We strive daily to improve the services we offer for patients and their families. We offer a 24/7 triage line for patients who have been discharged home but who may need advice beyond their stay.

Patients who use the line are typically experiencing a complication from chemotherapy or their medication so it’s important that they are able to contact us at any time of the day or night. I’m responsible for making sure the triage line is accessible for patients and that the staff answering the phone have the right knowledge and skills to give the best advice.  

We want to achieve the best possible experience for our patients every day and to ensure they get access to the treatment and care that they need.

 

Laura Adams, Deputy ward manager (Elizabeth Loury ward) at Southend Hospital

What do you do?

I’m the nurse in charge, so I help my staff care for our patients. I’m chemotherapy trained, so can give patients their medication, and also help them manage their symptoms if they have any side effects.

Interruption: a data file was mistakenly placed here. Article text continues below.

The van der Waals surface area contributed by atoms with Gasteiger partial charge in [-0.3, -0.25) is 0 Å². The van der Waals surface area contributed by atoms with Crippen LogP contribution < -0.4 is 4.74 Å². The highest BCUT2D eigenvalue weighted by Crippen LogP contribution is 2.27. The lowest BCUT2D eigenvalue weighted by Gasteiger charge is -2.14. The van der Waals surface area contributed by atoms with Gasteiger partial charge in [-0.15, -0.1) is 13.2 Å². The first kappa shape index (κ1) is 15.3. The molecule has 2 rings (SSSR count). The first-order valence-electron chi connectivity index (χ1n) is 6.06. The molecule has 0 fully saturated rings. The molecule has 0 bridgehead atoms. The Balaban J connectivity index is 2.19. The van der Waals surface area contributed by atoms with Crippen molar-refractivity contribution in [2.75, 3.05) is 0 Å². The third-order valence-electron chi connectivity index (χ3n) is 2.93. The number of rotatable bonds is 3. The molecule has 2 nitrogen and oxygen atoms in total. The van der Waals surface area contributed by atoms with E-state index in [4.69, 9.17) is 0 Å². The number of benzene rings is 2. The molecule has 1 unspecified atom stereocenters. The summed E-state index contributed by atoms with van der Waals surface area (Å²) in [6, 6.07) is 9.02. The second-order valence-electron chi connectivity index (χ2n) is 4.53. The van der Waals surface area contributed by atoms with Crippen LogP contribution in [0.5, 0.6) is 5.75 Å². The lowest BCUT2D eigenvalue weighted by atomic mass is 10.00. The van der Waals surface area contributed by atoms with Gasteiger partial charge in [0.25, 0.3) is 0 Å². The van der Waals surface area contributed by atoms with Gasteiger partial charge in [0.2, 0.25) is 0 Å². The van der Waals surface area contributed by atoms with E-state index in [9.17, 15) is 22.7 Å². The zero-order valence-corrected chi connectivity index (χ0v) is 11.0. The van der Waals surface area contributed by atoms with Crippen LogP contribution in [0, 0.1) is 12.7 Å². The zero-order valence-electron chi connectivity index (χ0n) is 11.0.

How does your role support cancer patients?
Cancer patients come to Elizabeth Loury ward for symptom management from their chemotherapy.  Chemotherapy can make patients have bad side effects such as sickness and diarrhoea, so we keep an eye on them here while they adjust to the treatment. If we can adapt their medication doses to make the side effects lessen, then we do, and we can help by giving them anti-sickness medication for when they go back home again. I see patients at all different stages of their cancer as people can react to their medications at any time. Before our patients go home, we give advice and guidance about their treatment and what to expect to reduce the need to come back into hospital where possible.

 

Pawel Bolek, Acute Oncology Nurse Specialist at Southend Hospital

What do you do?
I’m part of a team that helps cancer patients with acute cancer-related or cancer treatment related problems receive the care they need in the most appropriate setting.

How does your role support cancer patients?
I support patients who are referred into hospital experiencing acute illness, either as a result of their cancer, or from their cancer treatment. We have an acute assessment bay where I assess patients face to face, and if appropriate, organise lab tests, scans and follow up with their oncology team. It’s all about supporting patients so that they aren’t in hospital any longer than they need to be and helping them get well enough that they can go home and continue with their treatment.